Photo: Courtesy of the retailer

Back in 2012, while working at a high-end skin-care brand in London, I started to set aside some of my salary to invest in my first board-game prototype. I would bring that prototype to the office with me, in addition to refining it on evenings and on weekends, before ultimately quitting my day job to start my own company Clarendon Games, where I’ve since turned that prototype into a real game called Perigon — and launched 11 other board and card games that we sell in the U.K. and worldwide.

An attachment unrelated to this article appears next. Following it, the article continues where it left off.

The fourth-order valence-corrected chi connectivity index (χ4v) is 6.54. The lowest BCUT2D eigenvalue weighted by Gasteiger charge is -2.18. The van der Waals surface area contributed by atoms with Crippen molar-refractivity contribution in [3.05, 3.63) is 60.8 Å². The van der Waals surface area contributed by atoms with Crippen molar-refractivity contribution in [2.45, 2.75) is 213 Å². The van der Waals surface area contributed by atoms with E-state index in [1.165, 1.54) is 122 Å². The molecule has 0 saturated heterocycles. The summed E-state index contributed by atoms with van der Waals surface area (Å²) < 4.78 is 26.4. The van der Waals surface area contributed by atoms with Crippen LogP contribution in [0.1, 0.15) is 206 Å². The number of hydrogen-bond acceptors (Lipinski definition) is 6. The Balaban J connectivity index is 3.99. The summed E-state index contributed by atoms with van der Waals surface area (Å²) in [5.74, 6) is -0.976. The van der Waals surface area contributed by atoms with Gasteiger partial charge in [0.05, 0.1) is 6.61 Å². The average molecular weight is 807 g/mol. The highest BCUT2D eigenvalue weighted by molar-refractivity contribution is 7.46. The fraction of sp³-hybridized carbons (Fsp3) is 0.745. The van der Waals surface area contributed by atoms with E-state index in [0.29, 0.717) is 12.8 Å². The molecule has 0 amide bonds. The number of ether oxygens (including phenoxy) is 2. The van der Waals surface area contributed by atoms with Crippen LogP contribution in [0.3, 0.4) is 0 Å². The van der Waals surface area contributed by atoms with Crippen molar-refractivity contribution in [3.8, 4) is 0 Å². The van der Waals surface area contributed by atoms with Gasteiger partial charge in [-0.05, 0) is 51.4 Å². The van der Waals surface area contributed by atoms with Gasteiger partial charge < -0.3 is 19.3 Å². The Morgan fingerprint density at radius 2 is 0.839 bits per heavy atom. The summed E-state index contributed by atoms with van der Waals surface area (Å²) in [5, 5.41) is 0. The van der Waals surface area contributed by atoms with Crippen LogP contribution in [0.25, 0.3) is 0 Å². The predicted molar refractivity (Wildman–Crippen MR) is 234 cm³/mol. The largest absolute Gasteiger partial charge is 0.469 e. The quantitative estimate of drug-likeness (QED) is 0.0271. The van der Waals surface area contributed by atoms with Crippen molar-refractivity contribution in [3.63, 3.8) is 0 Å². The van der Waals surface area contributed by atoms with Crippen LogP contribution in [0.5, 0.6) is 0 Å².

When it comes to designing board games, what I think we Brits do best is infuse them with a quirky, at times surrealist, sense of humor (imagine Monopoly, but created by Monty Python). We excel at light-hearted, performance-based concepts — an idea that dates all the way back to the parlor games our Victorian ancestors played. Riddles, tongue-twisters, and wordplay are also inherent; we are the land of Dickens and Shakespeare, after all. Brits are also often drawn to outward-looking games that reflect the world around us (a detail I’m particularly proud of when it comes to British board gaming).



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